H. Moser & Cie’s And MB&F’s New Collab Is Unprecedented In Watchmaking

Two watchmaking visionaries share notes.

By Allan Farmelo 04/06/2020

Upon meeting Edouard Meylan of H. Moser & Cie and Maximilian Büsser of MB&F—both CEOs of their respective brands—the stereotype of the overbearing visionary leader falls away to reveal two of watchmaking’s most affable and collaborative people. While these two men and their companies have had relations going back a decade through hairspring manufacturing partnerships, their new collaboration represents a wide-open two-way exchange of aesthetics, concepts, and mechanical prowess that has resulted in two limited editions that blend both brand’s avant-garde tendencies with uncanny ease.

H. Moser x MB&F Endeavour Cylindrical Tourbillon

H. Moser x MB&F Endeavour Cylindrical Tourbillon Allen Farmelo

Both Meylan and Büsser have had long and robust experiences in the watch industry. Meylan’s father led Audemars Piguet for 20 plus years while his sons absorbed deep insider-knowledge of the watch industry. Büsser took a job at Jaeger-LeCoultre straight out of school and was then made CEO of Harry Winston at just 31-years-old; he left that position to start MB&F in 2005. Both men bring daring aesthetics and high concepts to the table, yet are seasoned enough to understand the practical compromises necessary in turning outlandish horological ideas into realities.

MB&F x H. Moser LM101

MB&F x H. Moser LM101 Allen Farmelo

Though the two resulting watches differ vastly in their horological goals and accomplishments, when seen together it’s clear that these two timepieces are deeply related. Obviously Moser’s fumé dials, the high-dome crystals, traditional round cases, and selective exposure of mechanical parts tie these watches together, but there are more subtle similarities as well. Both watches show off very sophisticated hairsprings, which are custom produced at Moser’s affiliate company Precision Engineering AG. Beyond mere skeletonization, this is micro-architectural avant-gardism, with unique structures emerging to support and spotlight the most active component in the movement. The result is two totally different watches which ask us to meditate on the beating heart of the mechanism.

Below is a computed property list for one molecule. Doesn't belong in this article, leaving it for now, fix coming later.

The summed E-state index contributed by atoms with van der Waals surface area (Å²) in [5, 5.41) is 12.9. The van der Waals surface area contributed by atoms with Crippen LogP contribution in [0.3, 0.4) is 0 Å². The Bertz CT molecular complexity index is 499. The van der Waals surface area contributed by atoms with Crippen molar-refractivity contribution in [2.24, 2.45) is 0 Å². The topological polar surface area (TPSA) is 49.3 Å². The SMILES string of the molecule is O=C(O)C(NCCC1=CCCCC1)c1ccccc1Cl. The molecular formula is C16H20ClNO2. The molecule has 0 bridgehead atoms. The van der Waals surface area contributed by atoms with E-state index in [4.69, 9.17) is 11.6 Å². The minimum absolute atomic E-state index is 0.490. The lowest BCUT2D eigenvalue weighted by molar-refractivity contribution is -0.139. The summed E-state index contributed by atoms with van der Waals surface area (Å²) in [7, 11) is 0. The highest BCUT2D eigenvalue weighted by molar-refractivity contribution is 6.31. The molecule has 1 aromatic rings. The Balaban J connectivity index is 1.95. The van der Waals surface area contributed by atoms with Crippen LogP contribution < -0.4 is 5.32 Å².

MB&F x H. Moser LM101 Movement

MB&F x H. Moser LM101 Movement Allen Farmelo

The LM101 MB&F X H. Moser (approx. $73,000) takes MB&F’s most traditional watch (LM stands for Legacy Machine) and effectively Moserizes it with the brand’s wonderful fumé dials (Red fumé, Cosmic Green fumé, Aqua Blue fumé, and Funky Blue fumé) and signature absence of a brand logo—a minimalist choice which has been central to Moser’s very popular Concept watches.

MB&F x H. Moser LM101

MB&F x H. Moser LM101’s avant-garde architecture Allen Farmelo

The Legacy Machine suspends the balance spring above the centre of the dial by way of two futuristic, sculptural arms, but despite that wild configuration, The Legacy Machine’s traditional round case provides a natural environment for Moser’s fumé dials. Importantly, MB&F has replaced the Legacy Machine’s domed subdials with more traditional dial-mounted hands, for hours and minutes and a power reserve indicator, that concede just enough of Moser’s aesthetic to successfully bridge the gap between these brands. The arcing arms that hold dual matched balance springs are configured to reduce torque differentials and friction for improved precision and isochronism.